Archive for December 17th, 2008

Chilly and Cold

December 17, 2008

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Winter has arrived in southern California.  Snow in the mountains has closed I-5 and I-15.  At 2:30, the temperatures are in the 30’s and l0w 40’s–that’s pretty cold for a place that you can usually get by wearing sandals all year.

Not only is the snow in the passes outside of LA, but it is also in the local mountains.  If it clears tomorrow, it will be a great day for Chamber of Commerce photos–palm trees in the foreground, snow-covered mountains in the background, and no smog in between.

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National Maple Syrup Day

December 17, 2008
Maple Trees outside of Montpelier, Vermont

Maple Trees outside of Montpelier, Vermont

Someone decided that today is National Maple Syrup Day. That’s just fine with me. I’ve grown the enjoy it. In days gone by, when someone would give us a gift of maple syrup, it was under appreciated. Our kids liked the “real stuff,” that being Log Cabin syrup.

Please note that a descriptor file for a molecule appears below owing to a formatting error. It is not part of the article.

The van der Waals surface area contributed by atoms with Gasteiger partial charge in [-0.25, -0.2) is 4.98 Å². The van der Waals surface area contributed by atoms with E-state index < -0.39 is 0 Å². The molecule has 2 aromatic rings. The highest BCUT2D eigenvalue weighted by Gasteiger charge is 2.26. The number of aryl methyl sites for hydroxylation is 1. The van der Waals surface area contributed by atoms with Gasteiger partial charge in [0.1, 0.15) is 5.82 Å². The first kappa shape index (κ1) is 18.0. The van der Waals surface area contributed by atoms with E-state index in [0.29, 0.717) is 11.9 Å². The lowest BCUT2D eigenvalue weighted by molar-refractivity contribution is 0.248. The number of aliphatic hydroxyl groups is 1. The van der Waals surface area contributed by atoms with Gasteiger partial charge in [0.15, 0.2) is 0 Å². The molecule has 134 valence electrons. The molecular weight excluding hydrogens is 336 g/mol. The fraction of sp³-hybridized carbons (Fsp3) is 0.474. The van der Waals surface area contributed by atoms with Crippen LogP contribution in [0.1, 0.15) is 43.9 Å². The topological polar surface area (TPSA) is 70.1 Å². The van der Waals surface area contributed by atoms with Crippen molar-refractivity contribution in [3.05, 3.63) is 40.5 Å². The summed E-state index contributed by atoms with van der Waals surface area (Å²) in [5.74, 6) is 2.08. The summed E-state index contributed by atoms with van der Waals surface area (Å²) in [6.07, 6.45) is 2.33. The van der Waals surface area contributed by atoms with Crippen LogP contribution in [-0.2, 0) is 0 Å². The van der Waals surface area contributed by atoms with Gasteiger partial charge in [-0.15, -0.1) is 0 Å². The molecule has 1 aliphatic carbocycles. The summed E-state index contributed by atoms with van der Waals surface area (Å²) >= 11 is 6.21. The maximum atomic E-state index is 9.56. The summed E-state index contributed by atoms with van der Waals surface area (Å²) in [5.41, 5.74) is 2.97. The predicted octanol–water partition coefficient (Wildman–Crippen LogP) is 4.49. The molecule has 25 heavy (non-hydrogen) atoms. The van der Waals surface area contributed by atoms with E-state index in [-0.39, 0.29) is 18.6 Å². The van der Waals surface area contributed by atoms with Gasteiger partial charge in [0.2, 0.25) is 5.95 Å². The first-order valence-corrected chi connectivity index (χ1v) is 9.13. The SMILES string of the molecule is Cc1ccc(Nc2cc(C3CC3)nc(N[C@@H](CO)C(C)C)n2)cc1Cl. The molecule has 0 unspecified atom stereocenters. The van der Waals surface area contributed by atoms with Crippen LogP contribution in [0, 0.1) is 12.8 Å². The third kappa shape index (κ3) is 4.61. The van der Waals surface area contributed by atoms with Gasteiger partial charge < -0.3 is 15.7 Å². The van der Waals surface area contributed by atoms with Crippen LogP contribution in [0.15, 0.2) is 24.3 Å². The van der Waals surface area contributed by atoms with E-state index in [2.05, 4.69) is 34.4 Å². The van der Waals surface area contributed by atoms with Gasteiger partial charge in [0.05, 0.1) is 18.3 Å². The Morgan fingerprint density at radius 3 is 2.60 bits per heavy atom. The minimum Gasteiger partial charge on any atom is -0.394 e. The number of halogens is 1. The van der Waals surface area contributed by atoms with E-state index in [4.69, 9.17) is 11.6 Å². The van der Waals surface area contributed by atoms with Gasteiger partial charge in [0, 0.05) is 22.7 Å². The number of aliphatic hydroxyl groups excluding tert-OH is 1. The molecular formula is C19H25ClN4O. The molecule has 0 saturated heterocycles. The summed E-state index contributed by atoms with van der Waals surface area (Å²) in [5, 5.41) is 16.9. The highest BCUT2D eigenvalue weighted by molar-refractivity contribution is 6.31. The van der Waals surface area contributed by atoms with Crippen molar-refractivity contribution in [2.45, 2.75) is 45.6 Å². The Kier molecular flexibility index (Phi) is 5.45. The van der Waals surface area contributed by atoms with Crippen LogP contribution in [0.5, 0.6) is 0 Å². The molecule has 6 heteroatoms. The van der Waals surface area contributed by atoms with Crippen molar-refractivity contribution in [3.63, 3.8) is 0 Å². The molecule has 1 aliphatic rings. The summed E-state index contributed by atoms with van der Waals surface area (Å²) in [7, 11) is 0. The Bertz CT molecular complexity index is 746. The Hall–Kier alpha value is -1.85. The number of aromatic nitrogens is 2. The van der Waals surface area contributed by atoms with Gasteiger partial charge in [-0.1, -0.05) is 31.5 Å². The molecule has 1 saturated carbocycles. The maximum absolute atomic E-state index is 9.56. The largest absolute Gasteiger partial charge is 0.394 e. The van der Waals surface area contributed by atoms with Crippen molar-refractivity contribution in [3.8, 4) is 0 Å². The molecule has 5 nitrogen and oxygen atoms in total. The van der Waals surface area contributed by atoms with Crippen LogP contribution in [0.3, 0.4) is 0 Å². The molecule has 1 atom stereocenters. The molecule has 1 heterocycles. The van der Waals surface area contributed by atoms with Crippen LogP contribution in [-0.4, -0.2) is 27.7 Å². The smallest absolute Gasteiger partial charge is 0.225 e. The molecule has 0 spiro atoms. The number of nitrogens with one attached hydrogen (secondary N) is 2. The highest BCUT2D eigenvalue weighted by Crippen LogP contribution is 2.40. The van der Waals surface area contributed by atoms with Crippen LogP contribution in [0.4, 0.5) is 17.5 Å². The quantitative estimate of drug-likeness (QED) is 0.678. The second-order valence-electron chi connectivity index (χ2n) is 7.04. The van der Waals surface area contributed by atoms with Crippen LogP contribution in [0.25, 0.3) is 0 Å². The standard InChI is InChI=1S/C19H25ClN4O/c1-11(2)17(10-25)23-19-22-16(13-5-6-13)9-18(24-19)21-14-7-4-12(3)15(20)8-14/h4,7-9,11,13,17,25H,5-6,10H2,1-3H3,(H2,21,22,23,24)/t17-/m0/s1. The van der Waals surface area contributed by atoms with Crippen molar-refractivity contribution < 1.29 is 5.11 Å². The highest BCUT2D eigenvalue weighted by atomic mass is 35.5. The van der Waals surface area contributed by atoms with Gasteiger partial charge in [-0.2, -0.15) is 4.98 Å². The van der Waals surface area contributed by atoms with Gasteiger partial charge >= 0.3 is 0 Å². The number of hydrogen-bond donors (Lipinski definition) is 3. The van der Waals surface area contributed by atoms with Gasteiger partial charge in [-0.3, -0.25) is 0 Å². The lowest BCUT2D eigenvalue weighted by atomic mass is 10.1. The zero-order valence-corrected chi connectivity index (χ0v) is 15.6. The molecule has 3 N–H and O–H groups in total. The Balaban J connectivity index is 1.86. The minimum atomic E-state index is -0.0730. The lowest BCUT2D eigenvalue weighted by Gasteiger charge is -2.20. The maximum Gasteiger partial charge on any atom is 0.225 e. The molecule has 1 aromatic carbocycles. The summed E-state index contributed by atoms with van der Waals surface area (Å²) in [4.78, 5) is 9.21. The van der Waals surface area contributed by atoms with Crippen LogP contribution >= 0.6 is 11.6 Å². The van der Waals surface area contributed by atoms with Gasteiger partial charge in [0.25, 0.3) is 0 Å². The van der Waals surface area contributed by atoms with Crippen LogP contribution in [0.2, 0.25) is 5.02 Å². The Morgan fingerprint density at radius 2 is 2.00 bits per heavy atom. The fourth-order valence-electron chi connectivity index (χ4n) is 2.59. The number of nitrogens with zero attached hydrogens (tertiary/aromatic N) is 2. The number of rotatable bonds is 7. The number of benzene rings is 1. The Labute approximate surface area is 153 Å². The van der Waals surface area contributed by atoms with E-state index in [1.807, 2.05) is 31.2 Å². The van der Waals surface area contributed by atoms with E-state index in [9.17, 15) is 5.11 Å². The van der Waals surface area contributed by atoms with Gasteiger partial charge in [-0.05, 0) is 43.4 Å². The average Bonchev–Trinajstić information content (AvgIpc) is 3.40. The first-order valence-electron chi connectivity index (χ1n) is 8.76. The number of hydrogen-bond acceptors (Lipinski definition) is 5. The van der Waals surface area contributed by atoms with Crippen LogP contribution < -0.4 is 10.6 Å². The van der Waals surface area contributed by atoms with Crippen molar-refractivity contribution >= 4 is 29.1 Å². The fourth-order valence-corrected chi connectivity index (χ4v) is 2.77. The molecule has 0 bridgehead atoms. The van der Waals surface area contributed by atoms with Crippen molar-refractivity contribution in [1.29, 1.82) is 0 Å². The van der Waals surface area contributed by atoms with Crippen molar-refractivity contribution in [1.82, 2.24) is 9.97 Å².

We have vacationed in New England twice in 3 years. We brought home maple syrup both times and have enjoyed every drop. This July, we visited an old-time sugar house outside of Montpelier, Vermont. It was interesting seeing the traditional methods used to make syrup.

Sugaring Equipment

Sugaring Equipment

The maple trees are tapped and the sap that is removed almost has the consistency of water. It is boiled down to create the syrup. It takes 40 gallons of sap to produce a gallon of syrup.

40 to 1

40 to 1

More Sugaring Equipment

More Sugaring Equipment

Maple syrup comes in several grades. The lightest is produced at the beginning of the season and then it gets darker and stronger. We like Grade A Medium Amber the best. Nature determines when the grades change. The final grade is Grade B which is very dark and really too strong for table use.  Once the maple trees begin to bud, the sap is no longer good for syrup.

So go cook a short stack or maybe “stay up late, swapping manly stories, and in the morning, . . .  make waffles!”